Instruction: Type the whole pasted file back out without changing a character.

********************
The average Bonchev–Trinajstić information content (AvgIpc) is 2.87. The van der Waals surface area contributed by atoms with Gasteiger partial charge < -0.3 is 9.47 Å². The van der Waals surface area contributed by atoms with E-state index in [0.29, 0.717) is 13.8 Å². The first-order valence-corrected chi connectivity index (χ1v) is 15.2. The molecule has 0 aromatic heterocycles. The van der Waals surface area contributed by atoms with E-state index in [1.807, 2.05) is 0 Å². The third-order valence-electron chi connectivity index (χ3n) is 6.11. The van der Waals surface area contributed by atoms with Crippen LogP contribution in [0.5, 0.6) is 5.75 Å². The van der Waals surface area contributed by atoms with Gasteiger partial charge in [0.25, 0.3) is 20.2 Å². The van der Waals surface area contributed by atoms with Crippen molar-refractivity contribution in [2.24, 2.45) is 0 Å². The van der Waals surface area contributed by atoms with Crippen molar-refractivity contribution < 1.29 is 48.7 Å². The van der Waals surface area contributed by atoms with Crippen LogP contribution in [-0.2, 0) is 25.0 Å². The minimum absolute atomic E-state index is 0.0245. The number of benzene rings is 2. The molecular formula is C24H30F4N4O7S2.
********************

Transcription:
The average Bonchev–Trinajstić information content (AvgIpc) is 2.87. The van der Waals surface area contributed by atoms with Gasteiger partial charge < -0.3 is 9.47 Å². The van der Waals surface area contributed by atoms with E-state index in [0.29, 0.717) is 13.8 Å². The first-order valence-corrected chi connectivity index (χ1v) is 15.2. The molecule has 0 aromatic heterocycles. The van der Waals surface area contributed by atoms with E-state index in [1.807, 2.05) is 0 Å². The third-order valence-electron chi connectivity index (χ3n) is 6.11. The van der Waals surface area contributed by atoms with Crippen LogP contribution in [0.5, 0.6) is 5.75 Å². The van der Waals surface area contributed by atoms with Gasteiger partial charge in [0.25, 0.3) is 20.2 Å². The van der Waals surface area contributed by atoms with Crippen molar-refractivity contribution in [2.24, 2.45) is 0 Å². The van der Waals surface area contributed by atoms with Crippen molar-refractivity contribution < 1.29 is 48.7 Å². The van der Waals surface area contributed by atoms with Crippen LogP contribution in [-0.2, 0) is 25.0 Å². The minimum absolute atomic E-state index is 0.0245. The number of benzene rings is 2. The molecular formula is C24H30F4N4O7S2.